What’s in a name? That’s the question Macedonians will be called on to answer Sunday in a referendum on whether to change their country’s name to North Macedonia, ending a decades-long dispute with neighboring Greece and opening the door to NATO membership.
Greece, a NATO and European Union member, has long blocked Macedonia’s efforts to join the alliance, arguing that use of the term “Macedonia” implies territorial ambitions on its own province of the same name, the birthplace of the ancient warrior king Alexander the Great.
The name dispute broke out in the early 1990s when the small Balkan country declared independence from the former Yugoslav federation. It escalated quickly, with Athens imposing a crippling embargo on the new nation.
After decades of stalled U.N.-mediated talks, changes in the Macedonian government in 2017 rekindled hopes that a solution could be found. Under a deal reached in June, Macedonia will change its name to North Macedonia and Greece will drop its objections to the country joining NATO.
HOW DID THE DISPUTE START?
The term “Macedonia” harks back to the ancient kingdom once ruled by Alexander. Greeks, who consider this one of the high points of their history, see the use of the name by their northern neighbor as an attempt to usurp their history.
The geographical area covered by the ancient kingdom now includes Macedonia and parts of Greece and Bulgaria.
For the new country that emerged from the breakup of Yugoslavia, the name Macedonia was one way for politicians to instill a sense of national pride. Macedonian nationalists began producing maps including Thessaloniki, Greece’s second largest city. Nikola Gruevski, a conservative prime minister who was in power from 2006-2016, went on a building spree, erecting statues of ancient Greeks in the center of the Macedonian capital of Skopje and naming the country’s main highway and international airport after Alexander the Great.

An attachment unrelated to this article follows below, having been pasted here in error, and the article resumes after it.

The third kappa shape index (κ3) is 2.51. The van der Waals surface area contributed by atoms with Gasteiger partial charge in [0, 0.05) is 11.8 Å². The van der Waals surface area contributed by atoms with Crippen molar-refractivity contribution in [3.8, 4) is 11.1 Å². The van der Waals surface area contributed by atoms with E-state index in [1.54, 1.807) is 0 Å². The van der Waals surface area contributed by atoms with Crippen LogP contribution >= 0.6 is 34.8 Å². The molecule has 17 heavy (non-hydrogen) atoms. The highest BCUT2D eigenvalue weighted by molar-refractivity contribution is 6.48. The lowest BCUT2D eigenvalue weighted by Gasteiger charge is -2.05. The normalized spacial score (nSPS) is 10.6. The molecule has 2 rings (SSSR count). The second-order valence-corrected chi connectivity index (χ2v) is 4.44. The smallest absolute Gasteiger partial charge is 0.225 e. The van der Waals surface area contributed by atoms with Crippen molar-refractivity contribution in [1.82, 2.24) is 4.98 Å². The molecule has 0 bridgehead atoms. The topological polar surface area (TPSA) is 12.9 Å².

Greeks were horrified.
With no solution in sight, the new country continued to be officially known by the name it was admitted to the United Nations as: the Former Yugoslav Republic of Macedonia, or FYROM.
WHAT’S AT STAKE NOW?
On Sunday, voters will be asked: “Are you in favor of membership in the European Union and NATO by accepting the deal between (the) Republic of Macedonia and Republic of Greece?”
If Macedonians vote “Yes,” their country can then become NATO’s 30th member.
Both Skopje and Athens made concessions in the June deal. Macedonian Prime Minister Zoran Zaev agreed to add “North” to his country’s name, while his Greek counterpart Alexis Tsipras promised to drop objections to Macedonia joining NATO. The deal met with vociferous opposition in both countries, from those who accused the prime ministers of conceding too much.
Macedonian President Gjorge Ivanov slammed the deal as a “flagrant violation of sovereignty.” Opponents to the deal have called for a boycott of the referendum.
WHAT ARE THE POSSIBLE OUTCOMES?
If the “Yes” vote wins and the turnout is over 50 percent, the Macedonian government will then move ahead with the next step in the June deal, which is to amend parts of its constitution.
Even if turnout doesn’t reach 50 percent, the government could interpret the result as an indication of public opinion and act accordingly.
Zaev has said he will resign if the “No” vote prevails, and the deal with Greece would be dead.
WHAT HAPPENS IF ‘YES’ WINS?
If “Yes” wins, Macedonia will have to amend parts of its constitution to ensure it doesn’t contain anything that could be considered irredentist against the Greeks. That will have to be ratified in parliament by a two-thirds majority of the 120 seats. Zaev currently has received pledges of support from 73 lawmakers — he would need another seven for the amendments to pass.
Once Macedonia’s parliament has voted, the ball is in Greece’s court. The name deal will have to be ratified in the Greek parliament, where Tsipras faces troubles of his own.
His governing coalition partner, Panos Kamenos , head of the right-wing Independent Greeks, vows to vote against the agreement in the Greek parliament. It is unclear if Tsipras will be able to muster enough votes from independent lawmakers and opposition parties to push it through.
Source: The Associated Press